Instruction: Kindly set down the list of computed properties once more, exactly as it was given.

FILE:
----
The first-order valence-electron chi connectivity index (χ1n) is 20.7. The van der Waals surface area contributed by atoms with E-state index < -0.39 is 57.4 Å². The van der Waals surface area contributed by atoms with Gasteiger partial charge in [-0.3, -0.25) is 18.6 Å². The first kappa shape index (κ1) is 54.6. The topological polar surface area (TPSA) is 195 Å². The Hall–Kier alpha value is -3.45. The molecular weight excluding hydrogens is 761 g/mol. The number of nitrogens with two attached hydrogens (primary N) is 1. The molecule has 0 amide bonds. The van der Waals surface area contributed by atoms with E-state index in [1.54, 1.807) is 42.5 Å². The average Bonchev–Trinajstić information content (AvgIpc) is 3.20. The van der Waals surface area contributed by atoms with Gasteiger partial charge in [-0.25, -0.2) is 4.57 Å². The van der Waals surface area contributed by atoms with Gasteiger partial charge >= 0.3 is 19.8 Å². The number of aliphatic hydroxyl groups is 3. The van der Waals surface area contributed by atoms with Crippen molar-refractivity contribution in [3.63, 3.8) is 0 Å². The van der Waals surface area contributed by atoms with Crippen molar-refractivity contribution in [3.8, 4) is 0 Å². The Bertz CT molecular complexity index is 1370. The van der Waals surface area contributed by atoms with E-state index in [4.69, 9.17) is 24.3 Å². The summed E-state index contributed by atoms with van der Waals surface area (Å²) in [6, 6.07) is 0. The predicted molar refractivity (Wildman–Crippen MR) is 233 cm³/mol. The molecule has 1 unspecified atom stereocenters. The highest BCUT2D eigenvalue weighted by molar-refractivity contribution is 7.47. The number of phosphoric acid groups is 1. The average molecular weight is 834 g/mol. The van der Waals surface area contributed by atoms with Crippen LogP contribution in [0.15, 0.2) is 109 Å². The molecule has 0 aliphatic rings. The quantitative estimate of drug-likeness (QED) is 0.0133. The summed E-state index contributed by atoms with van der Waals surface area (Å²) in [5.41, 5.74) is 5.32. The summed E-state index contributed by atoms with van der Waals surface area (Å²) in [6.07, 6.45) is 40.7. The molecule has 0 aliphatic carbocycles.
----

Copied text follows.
The first-order valence-electron chi connectivity index (χ1n) is 20.7. The van der Waals surface area contributed by atoms with E-state index < -0.39 is 57.4 Å². The van der Waals surface area contributed by atoms with Gasteiger partial charge in [-0.3, -0.25) is 18.6 Å². The first kappa shape index (κ1) is 54.6. The topological polar surface area (TPSA) is 195 Å². The Hall–Kier alpha value is -3.45. The molecular weight excluding hydrogens is 761 g/mol. The number of nitrogens with two attached hydrogens (primary N) is 1. The molecule has 0 amide bonds. The van der Waals surface area contributed by atoms with E-state index in [1.54, 1.807) is 42.5 Å². The average Bonchev–Trinajstić information content (AvgIpc) is 3.20. The van der Waals surface area contributed by atoms with Gasteiger partial charge in [-0.25, -0.2) is 4.57 Å². The van der Waals surface area contributed by atoms with Gasteiger partial charge >= 0.3 is 19.8 Å². The number of aliphatic hydroxyl groups is 3. The van der Waals surface area contributed by atoms with Crippen molar-refractivity contribution in [3.63, 3.8) is 0 Å². The van der Waals surface area contributed by atoms with Crippen molar-refractivity contribution in [3.8, 4) is 0 Å². The Bertz CT molecular complexity index is 1370. The van der Waals surface area contributed by atoms with E-state index in [4.69, 9.17) is 24.3 Å². The summed E-state index contributed by atoms with van der Waals surface area (Å²) in [6, 6.07) is 0. The predicted molar refractivity (Wildman–Crippen MR) is 233 cm³/mol. The molecule has 1 unspecified atom stereocenters. The highest BCUT2D eigenvalue weighted by molar-refractivity contribution is 7.47. The number of phosphoric acid groups is 1. The average molecular weight is 834 g/mol. The van der Waals surface area contributed by atoms with Crippen LogP contribution in [0.15, 0.2) is 109 Å². The molecule has 0 aliphatic rings. The quantitative estimate of drug-likeness (QED) is 0.0133. The summed E-state index contributed by atoms with van der Waals surface area (Å²) in [5.41, 5.74) is 5.32. The summed E-state index contributed by atoms with van der Waals surface area (Å²) in [6.07, 6.45) is 40.7. The molecule has 0 aliphatic carbocycles.